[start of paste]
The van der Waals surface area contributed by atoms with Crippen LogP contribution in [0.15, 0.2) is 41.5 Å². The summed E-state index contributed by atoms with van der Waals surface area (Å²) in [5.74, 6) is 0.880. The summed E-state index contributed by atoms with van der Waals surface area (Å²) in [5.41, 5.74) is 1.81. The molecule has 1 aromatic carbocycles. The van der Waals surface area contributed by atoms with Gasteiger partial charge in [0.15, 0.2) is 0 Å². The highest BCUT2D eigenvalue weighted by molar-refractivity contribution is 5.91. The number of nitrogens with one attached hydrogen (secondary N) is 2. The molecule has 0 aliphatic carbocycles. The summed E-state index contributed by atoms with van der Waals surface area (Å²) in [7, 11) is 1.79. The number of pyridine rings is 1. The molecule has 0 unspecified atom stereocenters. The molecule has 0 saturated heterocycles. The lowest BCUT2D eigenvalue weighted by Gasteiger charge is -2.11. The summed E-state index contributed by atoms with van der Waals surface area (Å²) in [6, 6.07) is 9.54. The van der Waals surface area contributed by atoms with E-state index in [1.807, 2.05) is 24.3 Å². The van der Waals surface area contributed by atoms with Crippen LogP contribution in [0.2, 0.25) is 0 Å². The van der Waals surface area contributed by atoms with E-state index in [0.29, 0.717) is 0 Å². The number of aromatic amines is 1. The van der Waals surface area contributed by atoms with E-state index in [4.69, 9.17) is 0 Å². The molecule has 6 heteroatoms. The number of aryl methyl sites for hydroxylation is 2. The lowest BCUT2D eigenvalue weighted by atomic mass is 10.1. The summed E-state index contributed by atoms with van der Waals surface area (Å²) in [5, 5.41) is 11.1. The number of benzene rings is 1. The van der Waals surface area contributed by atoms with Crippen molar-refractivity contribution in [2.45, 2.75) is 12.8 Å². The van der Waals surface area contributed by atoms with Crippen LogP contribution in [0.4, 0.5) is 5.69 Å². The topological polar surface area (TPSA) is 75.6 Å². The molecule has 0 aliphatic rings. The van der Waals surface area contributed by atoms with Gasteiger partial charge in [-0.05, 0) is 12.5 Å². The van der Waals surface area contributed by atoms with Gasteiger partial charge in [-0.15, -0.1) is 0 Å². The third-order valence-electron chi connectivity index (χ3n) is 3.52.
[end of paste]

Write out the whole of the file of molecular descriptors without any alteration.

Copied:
The van der Waals surface area contributed by atoms with Crippen LogP contribution in [0.15, 0.2) is 41.5 Å². The summed E-state index contributed by atoms with van der Waals surface area (Å²) in [5.74, 6) is 0.880. The summed E-state index contributed by atoms with van der Waals surface area (Å²) in [5.41, 5.74) is 1.81. The molecule has 1 aromatic carbocycles. The van der Waals surface area contributed by atoms with Gasteiger partial charge in [0.15, 0.2) is 0 Å². The highest BCUT2D eigenvalue weighted by molar-refractivity contribution is 5.91. The number of nitrogens with one attached hydrogen (secondary N) is 2. The molecule has 0 aliphatic carbocycles. The summed E-state index contributed by atoms with van der Waals surface area (Å²) in [7, 11) is 1.79. The number of pyridine rings is 1. The molecule has 0 unspecified atom stereocenters. The molecule has 0 saturated heterocycles. The lowest BCUT2D eigenvalue weighted by Gasteiger charge is -2.11. The summed E-state index contributed by atoms with van der Waals surface area (Å²) in [6, 6.07) is 9.54. The van der Waals surface area contributed by atoms with E-state index in [1.807, 2.05) is 24.3 Å². The van der Waals surface area contributed by atoms with Crippen LogP contribution in [0.2, 0.25) is 0 Å². The van der Waals surface area contributed by atoms with E-state index in [0.29, 0.717) is 0 Å². The number of aromatic amines is 1. The van der Waals surface area contributed by atoms with E-state index in [4.69, 9.17) is 0 Å². The molecule has 6 heteroatoms. The number of aryl methyl sites for hydroxylation is 2. The lowest BCUT2D eigenvalue weighted by atomic mass is 10.1. The summed E-state index contributed by atoms with van der Waals surface area (Å²) in [5, 5.41) is 11.1. The number of benzene rings is 1. The van der Waals surface area contributed by atoms with Crippen molar-refractivity contribution in [2.45, 2.75) is 12.8 Å². The van der Waals surface area contributed by atoms with Crippen LogP contribution in [0.4, 0.5) is 5.69 Å². The topological polar surface area (TPSA) is 75.6 Å². The molecule has 0 aliphatic rings. The van der Waals surface area contributed by atoms with Gasteiger partial charge in [-0.05, 0) is 12.5 Å². The van der Waals surface area contributed by atoms with Gasteiger partial charge in [-0.15, -0.1) is 0 Å². The third-order valence-electron chi connectivity index (χ3n) is 3.52.